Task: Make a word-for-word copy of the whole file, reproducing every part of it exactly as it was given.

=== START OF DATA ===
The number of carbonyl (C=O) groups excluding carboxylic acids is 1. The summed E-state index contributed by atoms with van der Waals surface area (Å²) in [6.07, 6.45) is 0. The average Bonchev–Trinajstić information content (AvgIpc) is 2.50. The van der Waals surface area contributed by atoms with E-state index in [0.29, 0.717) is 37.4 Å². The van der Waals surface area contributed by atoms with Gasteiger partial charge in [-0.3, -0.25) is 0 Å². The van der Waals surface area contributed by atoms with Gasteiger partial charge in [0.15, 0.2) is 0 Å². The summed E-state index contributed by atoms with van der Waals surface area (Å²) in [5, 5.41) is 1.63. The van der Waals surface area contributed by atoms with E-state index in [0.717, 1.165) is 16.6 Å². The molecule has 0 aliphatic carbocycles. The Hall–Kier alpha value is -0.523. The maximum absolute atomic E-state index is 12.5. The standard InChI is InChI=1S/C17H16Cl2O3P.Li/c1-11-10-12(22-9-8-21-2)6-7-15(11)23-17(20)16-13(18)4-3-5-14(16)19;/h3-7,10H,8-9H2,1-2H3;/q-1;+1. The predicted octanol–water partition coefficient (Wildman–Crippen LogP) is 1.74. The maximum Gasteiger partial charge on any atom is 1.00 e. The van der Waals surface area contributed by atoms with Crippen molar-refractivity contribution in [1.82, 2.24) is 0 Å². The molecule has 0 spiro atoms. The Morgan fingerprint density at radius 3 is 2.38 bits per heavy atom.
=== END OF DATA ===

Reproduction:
The number of carbonyl (C=O) groups excluding carboxylic acids is 1. The summed E-state index contributed by atoms with van der Waals surface area (Å²) in [6.07, 6.45) is 0. The average Bonchev–Trinajstić information content (AvgIpc) is 2.50. The van der Waals surface area contributed by atoms with E-state index in [0.29, 0.717) is 37.4 Å². The van der Waals surface area contributed by atoms with Gasteiger partial charge in [-0.3, -0.25) is 0 Å². The van der Waals surface area contributed by atoms with Gasteiger partial charge in [0.15, 0.2) is 0 Å². The summed E-state index contributed by atoms with van der Waals surface area (Å²) in [5, 5.41) is 1.63. The van der Waals surface area contributed by atoms with E-state index in [0.717, 1.165) is 16.6 Å². The molecule has 0 aliphatic carbocycles. The Hall–Kier alpha value is -0.523. The maximum absolute atomic E-state index is 12.5. The standard InChI is InChI=1S/C17H16Cl2O3P.Li/c1-11-10-12(22-9-8-21-2)6-7-15(11)23-17(20)16-13(18)4-3-5-14(16)19;/h3-7,10H,8-9H2,1-2H3;/q-1;+1. The predicted octanol–water partition coefficient (Wildman–Crippen LogP) is 1.74. The maximum Gasteiger partial charge on any atom is 1.00 e. The van der Waals surface area contributed by atoms with Crippen molar-refractivity contribution in [1.82, 2.24) is 0 Å². The molecule has 0 spiro atoms. The Morgan fingerprint density at radius 3 is 2.38 bits per heavy atom.